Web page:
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Suketu Mehta on Indo-US Traffic of Ideas
It’s not often that you get to see heavyweights of the writing world together but this happened at the Indian Consulate in New York recently when Suketu Mehta, Salman Rushdie and Tunku Varadrajan all congregated in the ballroom of New India House. The occasion was the inaugural lecture by Suketu Mehta, initiated by Consul General of India, Ambassador Dyaneshwar M. Mulay, himself a noted writer.
Mehta, author of the much acclaimed “Maximum City: Bombay Lost and Found’ and associate professor of journalism, New York University, spoke about the India he grew up in and the changing India. The moderator was Tunku Varadrajan, Professor at the City University of New York’s Graduate School of Journalism and Sir Salman Rushdie, Master Storyteller, was a guest. We didn’t get an opportunity to hear him interact – but his mere presence is always compelling!
Mulay talked about India’s changing global image and the importance of starting a conversation on the perception of India and getting mainstream media as well as university students and second generation Indian Americans involved in a continuing discussion.
Suketu Mehta thanked Mulay for giving him “the diplomatic space to be undiplomatic” and then embarked on a journey to the old and new India, warts and all. It was an India seen through the prism of reality and also its changing role in a changing world.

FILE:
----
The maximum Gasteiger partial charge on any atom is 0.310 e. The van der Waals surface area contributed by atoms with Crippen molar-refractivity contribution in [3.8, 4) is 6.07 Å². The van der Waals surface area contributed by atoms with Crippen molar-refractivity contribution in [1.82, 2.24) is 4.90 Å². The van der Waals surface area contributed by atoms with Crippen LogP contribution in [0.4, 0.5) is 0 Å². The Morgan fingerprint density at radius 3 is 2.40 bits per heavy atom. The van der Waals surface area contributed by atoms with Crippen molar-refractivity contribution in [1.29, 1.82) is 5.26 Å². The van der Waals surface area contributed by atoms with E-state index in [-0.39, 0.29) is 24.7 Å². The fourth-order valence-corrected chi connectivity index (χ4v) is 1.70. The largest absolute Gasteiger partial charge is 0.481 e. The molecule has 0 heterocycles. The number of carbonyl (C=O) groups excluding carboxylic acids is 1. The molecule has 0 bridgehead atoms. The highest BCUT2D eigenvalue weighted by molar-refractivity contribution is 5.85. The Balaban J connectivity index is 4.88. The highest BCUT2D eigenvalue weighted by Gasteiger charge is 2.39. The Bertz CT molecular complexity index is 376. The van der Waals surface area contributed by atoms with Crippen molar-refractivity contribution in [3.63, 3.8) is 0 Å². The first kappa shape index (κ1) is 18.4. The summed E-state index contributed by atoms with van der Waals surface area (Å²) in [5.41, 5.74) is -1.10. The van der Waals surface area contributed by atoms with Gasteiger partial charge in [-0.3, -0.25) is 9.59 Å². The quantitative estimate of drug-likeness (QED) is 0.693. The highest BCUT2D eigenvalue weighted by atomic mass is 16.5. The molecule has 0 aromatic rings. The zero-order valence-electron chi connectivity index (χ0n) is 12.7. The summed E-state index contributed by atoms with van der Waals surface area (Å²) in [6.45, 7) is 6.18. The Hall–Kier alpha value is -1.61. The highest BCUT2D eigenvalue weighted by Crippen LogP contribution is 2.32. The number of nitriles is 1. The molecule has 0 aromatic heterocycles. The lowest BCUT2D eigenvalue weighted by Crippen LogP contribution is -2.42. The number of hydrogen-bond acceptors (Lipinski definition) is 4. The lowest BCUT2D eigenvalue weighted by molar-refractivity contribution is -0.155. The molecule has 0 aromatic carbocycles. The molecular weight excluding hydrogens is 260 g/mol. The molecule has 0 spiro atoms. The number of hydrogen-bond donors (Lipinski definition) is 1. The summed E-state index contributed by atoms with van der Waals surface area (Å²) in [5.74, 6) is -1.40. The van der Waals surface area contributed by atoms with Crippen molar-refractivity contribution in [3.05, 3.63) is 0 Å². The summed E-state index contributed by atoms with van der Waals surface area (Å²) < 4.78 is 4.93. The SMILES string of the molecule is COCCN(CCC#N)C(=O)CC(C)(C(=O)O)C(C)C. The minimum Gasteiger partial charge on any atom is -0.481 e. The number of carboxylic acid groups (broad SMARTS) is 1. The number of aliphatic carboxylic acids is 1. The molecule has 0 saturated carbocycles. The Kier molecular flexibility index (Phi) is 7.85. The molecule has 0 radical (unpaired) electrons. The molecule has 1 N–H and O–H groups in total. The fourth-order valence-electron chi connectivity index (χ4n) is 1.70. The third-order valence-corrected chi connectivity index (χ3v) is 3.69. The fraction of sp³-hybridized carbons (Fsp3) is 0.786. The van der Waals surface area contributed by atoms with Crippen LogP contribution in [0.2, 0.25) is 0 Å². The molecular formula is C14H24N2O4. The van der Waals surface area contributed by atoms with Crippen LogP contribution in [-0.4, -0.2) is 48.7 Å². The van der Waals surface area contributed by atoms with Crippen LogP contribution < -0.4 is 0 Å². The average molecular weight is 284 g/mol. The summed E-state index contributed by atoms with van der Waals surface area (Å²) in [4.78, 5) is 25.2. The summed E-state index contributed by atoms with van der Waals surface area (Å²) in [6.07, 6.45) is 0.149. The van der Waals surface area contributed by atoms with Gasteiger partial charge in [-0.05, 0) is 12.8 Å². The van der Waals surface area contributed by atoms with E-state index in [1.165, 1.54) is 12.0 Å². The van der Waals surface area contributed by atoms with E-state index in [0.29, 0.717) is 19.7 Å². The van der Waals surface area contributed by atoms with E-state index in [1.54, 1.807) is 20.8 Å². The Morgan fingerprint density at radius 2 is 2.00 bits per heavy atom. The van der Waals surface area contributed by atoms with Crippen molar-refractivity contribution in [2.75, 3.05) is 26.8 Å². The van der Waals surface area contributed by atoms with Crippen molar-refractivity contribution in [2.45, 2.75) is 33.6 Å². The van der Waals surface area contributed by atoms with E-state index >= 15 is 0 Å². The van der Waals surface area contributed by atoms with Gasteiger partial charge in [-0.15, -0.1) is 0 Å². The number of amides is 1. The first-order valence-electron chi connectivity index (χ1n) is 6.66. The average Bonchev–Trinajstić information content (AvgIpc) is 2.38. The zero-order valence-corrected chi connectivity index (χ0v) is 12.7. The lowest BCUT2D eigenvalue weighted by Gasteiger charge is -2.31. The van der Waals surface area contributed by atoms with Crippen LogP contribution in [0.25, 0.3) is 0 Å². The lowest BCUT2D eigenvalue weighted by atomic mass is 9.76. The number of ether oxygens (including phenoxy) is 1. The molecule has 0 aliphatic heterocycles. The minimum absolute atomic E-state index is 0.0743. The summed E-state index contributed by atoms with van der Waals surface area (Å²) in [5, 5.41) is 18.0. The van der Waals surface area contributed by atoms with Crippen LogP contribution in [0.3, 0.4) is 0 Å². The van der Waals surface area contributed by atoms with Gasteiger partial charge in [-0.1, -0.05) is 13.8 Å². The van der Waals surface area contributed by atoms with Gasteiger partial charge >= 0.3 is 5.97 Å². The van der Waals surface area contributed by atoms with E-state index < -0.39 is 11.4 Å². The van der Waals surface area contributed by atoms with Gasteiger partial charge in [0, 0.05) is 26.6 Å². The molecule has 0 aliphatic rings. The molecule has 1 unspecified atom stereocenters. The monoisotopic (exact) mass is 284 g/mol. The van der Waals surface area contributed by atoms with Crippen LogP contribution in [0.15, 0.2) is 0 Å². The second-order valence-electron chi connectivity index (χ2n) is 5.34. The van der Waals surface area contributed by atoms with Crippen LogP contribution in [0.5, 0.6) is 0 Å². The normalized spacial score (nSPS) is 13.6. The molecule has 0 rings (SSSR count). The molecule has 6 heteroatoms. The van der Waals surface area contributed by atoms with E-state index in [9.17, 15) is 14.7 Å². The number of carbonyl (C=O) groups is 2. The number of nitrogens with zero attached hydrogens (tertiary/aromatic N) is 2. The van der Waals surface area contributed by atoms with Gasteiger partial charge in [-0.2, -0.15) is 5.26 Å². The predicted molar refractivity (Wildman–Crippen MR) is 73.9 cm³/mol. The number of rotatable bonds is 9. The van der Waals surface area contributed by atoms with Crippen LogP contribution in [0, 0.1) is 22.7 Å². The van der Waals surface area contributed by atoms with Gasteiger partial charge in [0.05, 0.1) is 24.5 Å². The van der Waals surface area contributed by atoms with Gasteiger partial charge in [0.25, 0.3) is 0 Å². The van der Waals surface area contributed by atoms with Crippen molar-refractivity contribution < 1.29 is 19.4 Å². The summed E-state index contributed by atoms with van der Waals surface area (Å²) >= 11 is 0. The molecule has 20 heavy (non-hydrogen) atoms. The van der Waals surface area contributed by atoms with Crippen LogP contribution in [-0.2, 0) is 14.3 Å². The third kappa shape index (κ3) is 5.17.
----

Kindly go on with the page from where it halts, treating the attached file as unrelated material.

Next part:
Later in a lively question and answer session, lots of questions were raised by the audience, answered by Suketu Mehta and Tunku Varadrajan.
Maximum Suketu: India, Striving for the Limits of What’s Possible.
“As most of you know, I’ve written a book about Bombay called ‘Maximum City’. If Bombay is the maximum of the urban experience, India is the maximum of the democratic experiment. What does it mean to be ‘maximum’? By the middle of the century, India will be the world’s most populous nation, overtaking China. Biologically, at least, we will be number one. But ‘maximum’ isn’t just about population. It connotes generosity, openness, large-heartedness. It is about striving for the limits of what is possible. And it’s what characterizes the age-old cultural traffic between the country of my birth and the country of my nationality.”